Who, what & why

In a previous post we covered studies that show using HRV to be significantly better than a standard training program in improving the performance of club and recreational runners.

Now, a new study by researchers from the Universities of Alicante in Spain and Stellenbosch in South Africa shows very promising results in well trained (but not elite) road cyclists.

What did they do?

They recruited 17 well trained cyclists, with an average age of 39 years and 13 years riding experience. Their average 40 min time trial power (~FTP) was 220 W.

All participants performed three sets of performance tests, which consisted of a graded ramp test using their own bikes on a Wahoo Kickr trainer, followed by a 40 min all out time trial effort.

Evaluation week 4 Baseline weeks (common) Evaluation week 8 Training weeks

(HRV guided / Traditional)

Evaluation week

HRV was measured by the participants at home every morning with a Polar chest strap, and the last 60s worth of heart beat data were analysed using Kubios HRV lab software, which has sophisticated analysis and artefact correction capabilities. From this, a 7 day moving average of the log of the RMSSD was calculated (this is exactly the same calculation as the ithlete thick blue HRV line). During the four Baseline weeks, participants performed ~8hrs per week training, during which the mean and standard deviation of the HRV measures were calculated for each participant, to allow thresholds to be created for the HRV guided Training weeks that followed.

HRV Guided training

During the actual 8 week Training phase, an algorithm based on the earlier HRV guided study with runners was used (shown below). The original daily guide was modified with tweaks to include HIIT and threshold days, as well as low intensity training, and with rotations to avoid monotony. The practical outcome of this was a distribution of 66/24/10 % in each of the three low/moderate/high intensity zones.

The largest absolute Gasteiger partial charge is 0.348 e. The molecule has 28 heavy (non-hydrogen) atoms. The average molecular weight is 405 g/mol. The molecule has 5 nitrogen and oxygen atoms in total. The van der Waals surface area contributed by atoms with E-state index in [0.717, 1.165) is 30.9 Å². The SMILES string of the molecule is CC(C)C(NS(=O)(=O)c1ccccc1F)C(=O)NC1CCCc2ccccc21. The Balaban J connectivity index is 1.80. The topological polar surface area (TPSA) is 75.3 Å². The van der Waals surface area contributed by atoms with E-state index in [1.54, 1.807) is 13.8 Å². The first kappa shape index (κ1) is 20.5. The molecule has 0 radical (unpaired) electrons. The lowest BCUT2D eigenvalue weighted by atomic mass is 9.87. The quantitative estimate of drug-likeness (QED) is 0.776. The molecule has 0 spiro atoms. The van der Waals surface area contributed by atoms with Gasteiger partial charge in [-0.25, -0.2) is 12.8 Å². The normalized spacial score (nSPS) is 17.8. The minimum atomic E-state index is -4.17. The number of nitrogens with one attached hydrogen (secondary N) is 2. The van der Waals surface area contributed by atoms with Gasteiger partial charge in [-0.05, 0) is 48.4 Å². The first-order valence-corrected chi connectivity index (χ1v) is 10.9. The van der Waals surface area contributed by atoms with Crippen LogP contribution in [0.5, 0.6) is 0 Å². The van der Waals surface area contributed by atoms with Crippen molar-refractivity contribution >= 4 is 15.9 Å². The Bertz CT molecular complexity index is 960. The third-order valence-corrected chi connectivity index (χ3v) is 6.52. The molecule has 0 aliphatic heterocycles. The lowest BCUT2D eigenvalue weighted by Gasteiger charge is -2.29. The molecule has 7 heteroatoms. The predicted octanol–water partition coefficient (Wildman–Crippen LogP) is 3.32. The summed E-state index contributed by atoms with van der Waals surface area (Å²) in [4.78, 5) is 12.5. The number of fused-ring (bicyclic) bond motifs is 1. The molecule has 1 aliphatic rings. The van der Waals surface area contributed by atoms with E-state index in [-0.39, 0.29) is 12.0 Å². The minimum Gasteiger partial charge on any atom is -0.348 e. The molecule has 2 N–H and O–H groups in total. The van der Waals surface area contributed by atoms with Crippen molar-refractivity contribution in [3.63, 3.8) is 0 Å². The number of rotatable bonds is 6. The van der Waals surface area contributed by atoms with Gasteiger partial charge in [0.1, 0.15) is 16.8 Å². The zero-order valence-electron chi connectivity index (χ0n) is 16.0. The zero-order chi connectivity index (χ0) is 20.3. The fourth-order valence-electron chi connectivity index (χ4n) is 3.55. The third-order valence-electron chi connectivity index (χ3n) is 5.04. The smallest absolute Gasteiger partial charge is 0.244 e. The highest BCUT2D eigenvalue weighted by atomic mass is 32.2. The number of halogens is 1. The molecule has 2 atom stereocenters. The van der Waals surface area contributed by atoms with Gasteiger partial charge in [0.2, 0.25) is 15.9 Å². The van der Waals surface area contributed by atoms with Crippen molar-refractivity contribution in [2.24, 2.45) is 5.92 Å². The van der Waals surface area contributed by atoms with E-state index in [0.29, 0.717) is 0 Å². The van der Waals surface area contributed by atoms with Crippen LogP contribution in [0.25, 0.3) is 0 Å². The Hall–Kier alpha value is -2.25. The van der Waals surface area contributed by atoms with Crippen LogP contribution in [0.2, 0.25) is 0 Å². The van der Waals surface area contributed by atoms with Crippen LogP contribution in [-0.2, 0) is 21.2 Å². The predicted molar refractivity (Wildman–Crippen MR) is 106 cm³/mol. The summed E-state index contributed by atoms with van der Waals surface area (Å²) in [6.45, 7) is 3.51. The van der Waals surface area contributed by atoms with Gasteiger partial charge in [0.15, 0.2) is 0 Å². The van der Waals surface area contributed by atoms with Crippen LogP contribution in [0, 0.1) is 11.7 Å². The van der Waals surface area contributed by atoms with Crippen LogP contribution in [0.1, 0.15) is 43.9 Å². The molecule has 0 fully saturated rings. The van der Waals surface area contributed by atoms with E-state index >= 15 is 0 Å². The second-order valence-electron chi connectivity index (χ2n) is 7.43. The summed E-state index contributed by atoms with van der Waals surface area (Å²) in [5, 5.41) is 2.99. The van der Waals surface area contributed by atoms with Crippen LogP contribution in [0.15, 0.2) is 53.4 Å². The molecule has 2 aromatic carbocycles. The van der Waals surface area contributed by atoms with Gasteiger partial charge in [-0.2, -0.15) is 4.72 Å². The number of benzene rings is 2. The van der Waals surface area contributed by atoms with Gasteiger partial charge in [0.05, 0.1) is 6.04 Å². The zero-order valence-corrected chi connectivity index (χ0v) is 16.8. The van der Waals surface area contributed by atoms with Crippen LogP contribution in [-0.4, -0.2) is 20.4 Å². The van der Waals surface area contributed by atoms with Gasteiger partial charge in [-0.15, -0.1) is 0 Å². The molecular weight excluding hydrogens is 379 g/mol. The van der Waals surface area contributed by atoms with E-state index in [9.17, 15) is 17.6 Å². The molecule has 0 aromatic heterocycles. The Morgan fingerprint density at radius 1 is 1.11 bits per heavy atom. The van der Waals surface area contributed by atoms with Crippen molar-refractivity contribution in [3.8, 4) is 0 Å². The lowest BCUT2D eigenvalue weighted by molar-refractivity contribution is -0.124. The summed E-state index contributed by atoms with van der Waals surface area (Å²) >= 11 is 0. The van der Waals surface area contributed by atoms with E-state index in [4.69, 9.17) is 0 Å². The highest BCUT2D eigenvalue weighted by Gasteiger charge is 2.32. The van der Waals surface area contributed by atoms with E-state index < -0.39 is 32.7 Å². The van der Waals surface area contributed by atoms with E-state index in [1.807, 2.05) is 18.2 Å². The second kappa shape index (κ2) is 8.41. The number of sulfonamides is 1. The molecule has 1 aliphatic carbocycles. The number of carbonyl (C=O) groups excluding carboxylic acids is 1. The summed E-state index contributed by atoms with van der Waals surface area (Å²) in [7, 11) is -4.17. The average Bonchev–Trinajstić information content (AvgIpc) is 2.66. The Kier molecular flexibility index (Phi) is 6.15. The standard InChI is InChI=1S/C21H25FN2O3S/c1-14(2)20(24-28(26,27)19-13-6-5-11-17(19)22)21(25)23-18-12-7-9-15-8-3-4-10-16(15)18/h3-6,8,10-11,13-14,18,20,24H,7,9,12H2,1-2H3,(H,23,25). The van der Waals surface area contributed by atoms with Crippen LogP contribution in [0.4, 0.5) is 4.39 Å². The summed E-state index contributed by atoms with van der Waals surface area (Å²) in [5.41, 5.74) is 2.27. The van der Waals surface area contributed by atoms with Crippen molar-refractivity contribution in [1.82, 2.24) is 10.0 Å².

Traditional training

Time spent in each zone was very similar to the HRV guided group (64/27/9 %) but with a fixed rotation that did not depend on the cyclist’s HRV for that day.

Both groups spent an average of 9 hrs training each week during this phase.

What did they find?

The major finding of this new study was that HRV guided training led to substantially greater increases in Peak power (5%), power at VT2 (14%) and power over the 40 min time trial (7%) than by using traditional training, where the Peak and 40 min TT power hardly improved at all.

When looking at the ranked change in performance on the 40 min TT, it is clear that HRV guided training produced many of the best (4 of top 5), and avoided the worst (1 of bottom 3), results:


The variation in HRV during the Training phase was also much smaller in the HRV guided group.

What does it mean?

These are clearly impressive results, especially since the cyclists were all experienced, and might be expected to have reached a plateau in their performance. An average improvement of 17W over a 40 min TT is not to be sniffed at for an experienced rider, likely representing an almost 1 mph increase in speed.

Although this is an encouraging sign of progress in HRV guided training, not everyone on the HRV program made larger improvements than everyone on the traditional program. The authors point out that there is likely room for further optimisation in the algorithm, also to cater for different levels of experience such as less well trained & elite athletes. Personally, I find the results encouraging enough that I will be trying this algorithm in my preparation for the forthcoming UCI world Gran Fondo championships in Italy this September.

We are looking forward to meeting the authors at the Science and Cycling conference at the start of the Tour de France this week to talk about the algorithm in more depth and will report back what we find.

If you want to try the method in the meantime, we suggest you use the ithlete Weekly Change colour to guide whether you perform HIIT / threshold (HRV High / green) or low intensity / rest (HRV low / Weekly Change orange or red). I will report back on my progress, please feel free to do the same in the comments below if you try it. Any feedback could be useful if refining the algorithm.

By Simon Wegerif.


Alejandro JavaloyesJose Manuel SarabiaRobert Patrick Lamberts, and Manuel Moya-Ramon

International Journal of Sports Physiology and Performance 0 0:01-28 

Pin It on Pinterest

Share This